Weight-Loss Clinics on Rapid Growth Diet

Article excerpt

Byline: Tim Christie The Register-Guard

Did you hear the one about the weight-loss doctors who went into business with the restaurant guys?

It's no joke.

A group of doctors who started up a weight-loss clinic last year in Eugene knew how to help overweight patients drop pounds, but weren't sure what to do when it came to expanding the business. So they connected with a pair of former restaurant executives who knew how to build and operate a multi-outlet chain and run a business.

Now the business, Monarch Medical Weight Loss Centers, has embarked on an ambitious growth strategy, opening five new clinics this year with plans to open four more by year's end.

The story began in April 2006, when seven emergency room physicians and a nurse practitioner from McKenzie-Willamette Medical Center opened up a medical weight-loss clinic at 1680 Coburg Road.

The clinic's program is modeled after a program used by a Redding, Calif., doctor named Raymond Powell. Each patient is given an individualized plan that involves cutting caloric intake, increasing physical activity and making weekly visits to the clinic to be weighed. In addition, some patients are prescribed stimulants to curb their appetites.

From the start, it was clear that the clinic was providing a service in high demand, said Dr. Robert Graham, the clinic's administrative medical director, driven mostly by word of mouth as patients who had success with the program passed the word to friends and family.

"We saw lots of people from the very beginning and it just continued to grow far beyond our expectations," he said.

From the start, the original partners were thinking about opening additional clinics.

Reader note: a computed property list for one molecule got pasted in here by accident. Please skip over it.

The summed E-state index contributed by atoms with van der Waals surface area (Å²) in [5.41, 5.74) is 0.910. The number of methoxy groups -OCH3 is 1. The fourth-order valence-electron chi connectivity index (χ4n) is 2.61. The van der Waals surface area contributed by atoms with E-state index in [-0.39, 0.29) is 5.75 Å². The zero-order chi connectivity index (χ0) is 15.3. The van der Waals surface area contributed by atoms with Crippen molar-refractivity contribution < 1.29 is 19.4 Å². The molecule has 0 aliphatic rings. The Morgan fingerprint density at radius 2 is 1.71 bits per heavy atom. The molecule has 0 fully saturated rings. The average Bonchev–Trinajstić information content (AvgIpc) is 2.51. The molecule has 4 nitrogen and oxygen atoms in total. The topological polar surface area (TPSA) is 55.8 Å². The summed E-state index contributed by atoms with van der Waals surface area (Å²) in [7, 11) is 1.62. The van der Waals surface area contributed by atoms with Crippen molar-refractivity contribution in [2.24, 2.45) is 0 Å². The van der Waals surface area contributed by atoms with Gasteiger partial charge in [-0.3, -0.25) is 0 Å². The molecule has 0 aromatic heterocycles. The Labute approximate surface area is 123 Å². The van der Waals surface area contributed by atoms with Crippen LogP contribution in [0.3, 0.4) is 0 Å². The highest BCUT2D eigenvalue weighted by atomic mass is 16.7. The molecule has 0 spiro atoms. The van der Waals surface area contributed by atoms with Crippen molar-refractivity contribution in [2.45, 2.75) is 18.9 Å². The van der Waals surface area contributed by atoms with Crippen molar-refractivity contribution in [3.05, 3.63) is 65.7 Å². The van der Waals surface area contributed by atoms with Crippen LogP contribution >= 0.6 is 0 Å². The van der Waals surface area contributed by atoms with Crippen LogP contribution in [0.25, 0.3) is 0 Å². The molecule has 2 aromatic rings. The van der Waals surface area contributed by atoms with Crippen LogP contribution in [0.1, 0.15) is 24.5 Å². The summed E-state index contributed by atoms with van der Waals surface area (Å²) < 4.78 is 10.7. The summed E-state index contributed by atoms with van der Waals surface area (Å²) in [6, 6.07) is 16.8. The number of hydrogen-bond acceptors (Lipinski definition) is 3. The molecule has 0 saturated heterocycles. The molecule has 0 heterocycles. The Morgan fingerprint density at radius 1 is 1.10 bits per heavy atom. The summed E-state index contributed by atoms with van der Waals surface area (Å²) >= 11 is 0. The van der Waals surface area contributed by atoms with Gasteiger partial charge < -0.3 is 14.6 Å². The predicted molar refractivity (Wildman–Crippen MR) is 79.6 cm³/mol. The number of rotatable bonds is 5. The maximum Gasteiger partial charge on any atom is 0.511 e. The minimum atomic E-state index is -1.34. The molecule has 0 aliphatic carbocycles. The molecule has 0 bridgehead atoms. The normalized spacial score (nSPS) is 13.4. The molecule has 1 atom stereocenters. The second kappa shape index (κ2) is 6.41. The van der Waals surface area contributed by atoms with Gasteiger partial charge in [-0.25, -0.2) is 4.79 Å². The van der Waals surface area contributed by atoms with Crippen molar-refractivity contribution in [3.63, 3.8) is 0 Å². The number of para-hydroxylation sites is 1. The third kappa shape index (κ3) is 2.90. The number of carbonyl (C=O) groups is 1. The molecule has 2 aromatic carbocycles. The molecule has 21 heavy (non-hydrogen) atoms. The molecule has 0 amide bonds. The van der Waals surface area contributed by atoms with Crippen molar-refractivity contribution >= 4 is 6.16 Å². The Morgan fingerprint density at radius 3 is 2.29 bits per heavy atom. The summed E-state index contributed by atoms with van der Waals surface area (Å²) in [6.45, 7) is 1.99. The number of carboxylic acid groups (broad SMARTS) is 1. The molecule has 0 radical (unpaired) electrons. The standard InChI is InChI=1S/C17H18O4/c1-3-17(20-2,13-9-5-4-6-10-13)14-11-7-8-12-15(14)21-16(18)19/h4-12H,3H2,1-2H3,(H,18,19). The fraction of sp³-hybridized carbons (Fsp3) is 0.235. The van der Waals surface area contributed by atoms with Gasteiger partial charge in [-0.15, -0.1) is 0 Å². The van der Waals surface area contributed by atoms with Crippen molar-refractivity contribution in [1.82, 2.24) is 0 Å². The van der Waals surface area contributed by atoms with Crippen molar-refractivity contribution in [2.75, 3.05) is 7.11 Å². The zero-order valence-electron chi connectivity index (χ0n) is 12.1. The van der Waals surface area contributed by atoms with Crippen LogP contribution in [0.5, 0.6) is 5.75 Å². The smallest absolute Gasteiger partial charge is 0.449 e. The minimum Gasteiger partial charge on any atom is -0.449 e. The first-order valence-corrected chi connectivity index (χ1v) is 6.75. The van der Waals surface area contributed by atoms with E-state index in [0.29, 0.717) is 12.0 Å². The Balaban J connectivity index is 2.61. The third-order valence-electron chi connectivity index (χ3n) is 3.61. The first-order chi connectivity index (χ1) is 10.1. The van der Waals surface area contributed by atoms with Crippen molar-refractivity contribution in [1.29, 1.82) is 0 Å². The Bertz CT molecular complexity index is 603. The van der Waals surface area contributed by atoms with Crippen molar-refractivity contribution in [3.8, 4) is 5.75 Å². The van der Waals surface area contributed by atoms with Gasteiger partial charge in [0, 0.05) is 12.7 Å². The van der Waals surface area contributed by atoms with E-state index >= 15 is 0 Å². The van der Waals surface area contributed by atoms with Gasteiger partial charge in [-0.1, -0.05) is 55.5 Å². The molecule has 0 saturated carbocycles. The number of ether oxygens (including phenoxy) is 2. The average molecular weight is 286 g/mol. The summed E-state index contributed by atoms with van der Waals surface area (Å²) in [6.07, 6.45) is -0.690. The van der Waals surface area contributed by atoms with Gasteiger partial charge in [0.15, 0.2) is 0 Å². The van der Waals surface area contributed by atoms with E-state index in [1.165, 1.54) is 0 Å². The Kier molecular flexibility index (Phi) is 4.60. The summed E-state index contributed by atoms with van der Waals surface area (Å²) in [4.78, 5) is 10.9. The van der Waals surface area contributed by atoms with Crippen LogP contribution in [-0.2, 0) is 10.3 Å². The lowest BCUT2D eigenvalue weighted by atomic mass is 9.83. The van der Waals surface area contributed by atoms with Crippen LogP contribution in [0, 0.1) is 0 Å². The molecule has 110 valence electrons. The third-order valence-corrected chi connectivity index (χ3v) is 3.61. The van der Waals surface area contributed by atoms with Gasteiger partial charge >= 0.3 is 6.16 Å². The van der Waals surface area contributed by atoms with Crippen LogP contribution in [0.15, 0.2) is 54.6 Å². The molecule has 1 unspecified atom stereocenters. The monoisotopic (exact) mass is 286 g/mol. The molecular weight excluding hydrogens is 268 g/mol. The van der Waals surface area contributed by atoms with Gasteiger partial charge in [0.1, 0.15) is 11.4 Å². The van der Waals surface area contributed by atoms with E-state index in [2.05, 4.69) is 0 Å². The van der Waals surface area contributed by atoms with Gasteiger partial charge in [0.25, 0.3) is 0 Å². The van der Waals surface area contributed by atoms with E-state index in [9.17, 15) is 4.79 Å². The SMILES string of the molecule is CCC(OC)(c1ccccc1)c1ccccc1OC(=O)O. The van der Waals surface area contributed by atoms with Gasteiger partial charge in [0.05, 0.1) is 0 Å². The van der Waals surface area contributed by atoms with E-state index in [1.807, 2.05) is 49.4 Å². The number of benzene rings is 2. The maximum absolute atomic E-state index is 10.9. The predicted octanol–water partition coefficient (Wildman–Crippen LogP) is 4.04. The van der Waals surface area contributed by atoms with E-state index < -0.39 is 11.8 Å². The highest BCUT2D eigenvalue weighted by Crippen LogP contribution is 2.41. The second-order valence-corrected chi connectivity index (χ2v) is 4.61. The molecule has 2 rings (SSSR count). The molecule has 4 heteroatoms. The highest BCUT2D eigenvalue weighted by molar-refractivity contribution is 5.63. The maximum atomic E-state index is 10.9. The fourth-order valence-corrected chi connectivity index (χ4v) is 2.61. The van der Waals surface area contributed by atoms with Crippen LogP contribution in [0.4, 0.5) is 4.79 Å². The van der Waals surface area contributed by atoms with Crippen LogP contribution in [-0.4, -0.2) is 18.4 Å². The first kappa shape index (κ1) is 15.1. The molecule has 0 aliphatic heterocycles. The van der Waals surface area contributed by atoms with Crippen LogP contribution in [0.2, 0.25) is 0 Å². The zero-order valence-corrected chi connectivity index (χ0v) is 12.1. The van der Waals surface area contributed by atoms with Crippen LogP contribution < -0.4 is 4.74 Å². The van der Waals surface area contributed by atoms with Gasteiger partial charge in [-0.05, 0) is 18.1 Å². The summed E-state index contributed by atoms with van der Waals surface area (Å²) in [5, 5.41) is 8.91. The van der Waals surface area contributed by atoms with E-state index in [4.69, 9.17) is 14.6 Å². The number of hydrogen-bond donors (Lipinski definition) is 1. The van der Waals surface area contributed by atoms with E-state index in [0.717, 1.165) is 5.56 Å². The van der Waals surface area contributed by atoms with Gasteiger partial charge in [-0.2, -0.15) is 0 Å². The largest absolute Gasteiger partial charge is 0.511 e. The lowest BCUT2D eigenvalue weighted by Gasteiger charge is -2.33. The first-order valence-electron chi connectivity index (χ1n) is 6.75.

"We saw how well that was working and we wanted to try to replicate that," said Dr. Richard Lindquist, the clinical medical director. "We started to look around and realized we didn't have the business expertise. ... Doctors are good at some things but not necessarily at other things."

Enter Bill Service and Bruce Davis. The two men are partners and former executives in the Elmer's restaurant chain; Davis was president when Service was CEO and became CEO when Service left the company. They had no medical background, but they knew how to open and manage multiple sites, how to deal with builders and city planners, how to do payroll and accounting, and how to manage technology.

Dr. Dick Abraham, one of the doctors who started the weight-loss clinic, contacted Service and asked him to look at the clinic and "to consider what this small group of doctors could do with the concept," Service said.

Service and Davis began researching the weight-loss industry from a business perspective, doing "an extensive amount of due diligence." They found that some physicians had had success with the medically directed weight-loss programs in Michigan and Southern California, but there were no regional chains, Service said. …